How do you advise brown and Black people to cope and process what feels like a rollercoaster of emotions, especially while being alone in quarantine?
It’s really, really important to let yourself feel that rollercoaster of emotions. 

We as people of color have experienced not just so much intergenerational trauma, but have [also] experienced so much complex post-traumatic stress on a daily basis…I think it’s important for those of us who have always been deprived of the ability to fully feel and speak our pain, for those of us who have often been forced into instantaneous resilience and spiritual bypass, because we had to keep going physically, financially, emotionally, and mentally for the betterment of not just ourselves, but a lot of the families that we support…I think it’s so courageous right now to do the opposite of those things that we have been taught, allow ourselves to feel whatever comes up without judgment, and give whatever that feeling is a name. Sit with yourself when you’re feeling overwhelmed, check in with your gut, and say, “What is this feeling? What do I actually feel? Is it fear? Is it sadness? Is it loneliness?”

Acknowledge what that feeling is. We often think that if we acknowledge those feelings we become weaker, but the opposite is true. When we give those feelings a voice and allow them to exist and move through us, we have a better opportunity to dissolve them and to feel so much better from the inside out.

As some are learning and unlearning generational beliefs and behaviors, what is key to keep in mind?
What’s key to keep in mind is that we’re the generation that gets to break through a lot of this, and it’s truly a privilege and a gift for us to be able to do so. This time that we’re alive in, we have resources, we have depth of understanding, and we have expansive conversations that are raising our collective consciousness.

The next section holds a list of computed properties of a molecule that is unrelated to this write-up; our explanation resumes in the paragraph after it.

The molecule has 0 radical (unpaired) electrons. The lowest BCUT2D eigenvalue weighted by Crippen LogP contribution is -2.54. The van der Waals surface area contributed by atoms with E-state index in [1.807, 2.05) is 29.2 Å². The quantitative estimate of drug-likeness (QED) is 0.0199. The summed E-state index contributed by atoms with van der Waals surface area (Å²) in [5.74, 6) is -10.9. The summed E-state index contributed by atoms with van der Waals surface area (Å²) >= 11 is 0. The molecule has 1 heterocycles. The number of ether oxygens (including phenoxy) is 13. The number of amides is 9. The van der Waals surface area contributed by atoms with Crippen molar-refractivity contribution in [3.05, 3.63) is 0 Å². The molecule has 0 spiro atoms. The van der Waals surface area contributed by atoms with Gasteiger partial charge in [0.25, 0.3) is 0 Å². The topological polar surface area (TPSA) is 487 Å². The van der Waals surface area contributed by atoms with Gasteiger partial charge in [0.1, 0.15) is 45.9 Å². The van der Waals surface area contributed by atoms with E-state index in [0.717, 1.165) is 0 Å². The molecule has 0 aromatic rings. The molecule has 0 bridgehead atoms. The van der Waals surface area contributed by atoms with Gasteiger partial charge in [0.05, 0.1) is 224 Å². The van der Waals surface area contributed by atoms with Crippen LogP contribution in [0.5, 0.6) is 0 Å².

All of this framework did not exist when our parents were our age, when our grandparents were our age. There’s so much opportunity in this for us to really extend the healing we do on ourselves, in this moment, throughout our lineage–past, present, and future.  As we are unpacking and unlearning so much of some of the generational beliefs and behaviors that have kept all of us stuck or have informed and influenced the trauma that we experienced, it’s important for us to look at it through the lens of full healing and full compassion and see things clearly as what they were– some of that [may] not be as personal as it feels sometimes.

 Choosing to accept yourself as is is radical self-care. 

Devi Brown

Self-care is a complex concept for women of color, specifically immigrants and first-generation Americans. How would you advise people to practice self care?
As women of color, one of the biggest things is to choose to radically accept ourselves as we are in this moment. We can aspire to be more, in our hearts be more, but actually choosing to accept yourself as is is radical self-care. 

When we think of self-care, it also means–especially for our communities–learning how to set healthy boundaries for ourselves and then honoring those boundaries and honoring those promises. Women of color across so many different cultures have so often been taught and trained to deny themselves, to deny their own pain, and live this forced path of servitude and false righteousness. It’s so important for us to choose ourselves first, as a self-care practice. 

What do you recommend to remain vulnerable during such uncertain times?
Stay open. Continue to stay open. This is your journey, and it’s important to honor your process at whatever stage it’s at and give yourself the dignity of your process.